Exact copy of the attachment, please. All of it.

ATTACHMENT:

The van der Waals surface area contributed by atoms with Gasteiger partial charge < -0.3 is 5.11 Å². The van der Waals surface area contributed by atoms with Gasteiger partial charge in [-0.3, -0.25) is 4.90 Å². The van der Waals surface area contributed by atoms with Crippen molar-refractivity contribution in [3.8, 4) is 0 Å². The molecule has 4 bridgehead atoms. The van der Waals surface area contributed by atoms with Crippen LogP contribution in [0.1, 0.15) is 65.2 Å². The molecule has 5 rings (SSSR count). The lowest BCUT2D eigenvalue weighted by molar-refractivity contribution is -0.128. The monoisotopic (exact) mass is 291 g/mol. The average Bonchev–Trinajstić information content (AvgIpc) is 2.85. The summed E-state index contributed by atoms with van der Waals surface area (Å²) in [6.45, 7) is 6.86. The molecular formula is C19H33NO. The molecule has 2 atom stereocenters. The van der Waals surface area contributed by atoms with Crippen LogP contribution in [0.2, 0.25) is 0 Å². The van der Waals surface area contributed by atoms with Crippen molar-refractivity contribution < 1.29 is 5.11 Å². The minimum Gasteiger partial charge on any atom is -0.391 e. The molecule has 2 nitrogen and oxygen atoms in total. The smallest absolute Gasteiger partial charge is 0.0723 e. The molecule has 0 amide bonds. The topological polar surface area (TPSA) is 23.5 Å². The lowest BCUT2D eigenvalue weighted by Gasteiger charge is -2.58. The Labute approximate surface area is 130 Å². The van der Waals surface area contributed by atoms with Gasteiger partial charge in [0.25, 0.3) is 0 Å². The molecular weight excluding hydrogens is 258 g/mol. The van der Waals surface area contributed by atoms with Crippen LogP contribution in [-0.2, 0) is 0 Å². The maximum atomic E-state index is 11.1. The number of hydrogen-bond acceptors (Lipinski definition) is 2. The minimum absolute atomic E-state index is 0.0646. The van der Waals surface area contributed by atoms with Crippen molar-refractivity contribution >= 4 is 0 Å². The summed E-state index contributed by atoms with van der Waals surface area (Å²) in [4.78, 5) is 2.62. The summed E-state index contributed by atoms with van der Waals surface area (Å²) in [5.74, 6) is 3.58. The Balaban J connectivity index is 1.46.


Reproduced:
The van der Waals surface area contributed by atoms with Gasteiger partial charge < -0.3 is 5.11 Å². The van der Waals surface area contributed by atoms with Gasteiger partial charge in [-0.3, -0.25) is 4.90 Å². The van der Waals surface area contributed by atoms with Crippen molar-refractivity contribution in [3.8, 4) is 0 Å². The molecule has 4 bridgehead atoms. The van der Waals surface area contributed by atoms with Crippen LogP contribution in [0.1, 0.15) is 65.2 Å². The molecule has 5 rings (SSSR count). The lowest BCUT2D eigenvalue weighted by molar-refractivity contribution is -0.128. The monoisotopic (exact) mass is 291 g/mol. The average Bonchev–Trinajstić information content (AvgIpc) is 2.85. The summed E-state index contributed by atoms with van der Waals surface area (Å²) in [6.45, 7) is 6.86. The molecular formula is C19H33NO. The molecule has 2 atom stereocenters. The van der Waals surface area contributed by atoms with Crippen LogP contribution in [0.2, 0.25) is 0 Å². The van der Waals surface area contributed by atoms with Crippen molar-refractivity contribution < 1.29 is 5.11 Å². The minimum Gasteiger partial charge on any atom is -0.391 e. The molecule has 2 nitrogen and oxygen atoms in total. The smallest absolute Gasteiger partial charge is 0.0723 e. The molecule has 0 amide bonds. The topological polar surface area (TPSA) is 23.5 Å². The lowest BCUT2D eigenvalue weighted by Gasteiger charge is -2.58. The Labute approximate surface area is 130 Å². The van der Waals surface area contributed by atoms with Gasteiger partial charge in [0.25, 0.3) is 0 Å². The molecular weight excluding hydrogens is 258 g/mol. The van der Waals surface area contributed by atoms with Crippen LogP contribution in [-0.2, 0) is 0 Å². The maximum atomic E-state index is 11.1. The number of hydrogen-bond acceptors (Lipinski definition) is 2. The minimum absolute atomic E-state index is 0.0646. The van der Waals surface area contributed by atoms with Crippen molar-refractivity contribution >= 4 is 0 Å². The summed E-state index contributed by atoms with van der Waals surface area (Å²) in [4.78, 5) is 2.62. The summed E-state index contributed by atoms with van der Waals surface area (Å²) in [5.74, 6) is 3.58. The Balaban J connectivity index is 1.46.